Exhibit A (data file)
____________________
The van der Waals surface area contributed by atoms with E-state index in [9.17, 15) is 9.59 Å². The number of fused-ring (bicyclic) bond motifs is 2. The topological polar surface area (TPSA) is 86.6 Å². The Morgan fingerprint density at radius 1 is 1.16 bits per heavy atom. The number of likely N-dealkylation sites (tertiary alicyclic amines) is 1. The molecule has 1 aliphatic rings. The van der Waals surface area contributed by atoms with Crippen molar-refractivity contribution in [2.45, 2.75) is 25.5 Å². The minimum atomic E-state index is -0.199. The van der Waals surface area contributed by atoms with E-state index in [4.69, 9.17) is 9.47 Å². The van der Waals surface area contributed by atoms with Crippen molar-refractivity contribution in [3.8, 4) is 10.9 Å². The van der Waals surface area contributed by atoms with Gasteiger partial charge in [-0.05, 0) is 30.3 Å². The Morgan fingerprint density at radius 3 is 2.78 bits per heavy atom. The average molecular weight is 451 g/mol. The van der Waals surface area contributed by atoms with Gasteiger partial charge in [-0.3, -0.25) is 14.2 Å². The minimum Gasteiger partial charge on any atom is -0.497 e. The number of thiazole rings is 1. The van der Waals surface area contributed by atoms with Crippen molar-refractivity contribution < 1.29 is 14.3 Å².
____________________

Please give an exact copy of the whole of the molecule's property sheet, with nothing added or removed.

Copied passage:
The van der Waals surface area contributed by atoms with E-state index in [9.17, 15) is 9.59 Å². The number of fused-ring (bicyclic) bond motifs is 2. The topological polar surface area (TPSA) is 86.6 Å². The Morgan fingerprint density at radius 1 is 1.16 bits per heavy atom. The number of likely N-dealkylation sites (tertiary alicyclic amines) is 1. The molecule has 1 aliphatic rings. The van der Waals surface area contributed by atoms with Crippen molar-refractivity contribution in [2.45, 2.75) is 25.5 Å². The minimum atomic E-state index is -0.199. The van der Waals surface area contributed by atoms with E-state index in [4.69, 9.17) is 9.47 Å². The van der Waals surface area contributed by atoms with Crippen molar-refractivity contribution in [3.8, 4) is 10.9 Å². The van der Waals surface area contributed by atoms with Gasteiger partial charge in [-0.05, 0) is 30.3 Å². The Morgan fingerprint density at radius 3 is 2.78 bits per heavy atom. The average molecular weight is 451 g/mol. The van der Waals surface area contributed by atoms with Gasteiger partial charge in [-0.3, -0.25) is 14.2 Å². The minimum Gasteiger partial charge on any atom is -0.497 e. The number of thiazole rings is 1. The van der Waals surface area contributed by atoms with Crippen molar-refractivity contribution < 1.29 is 14.3 Å².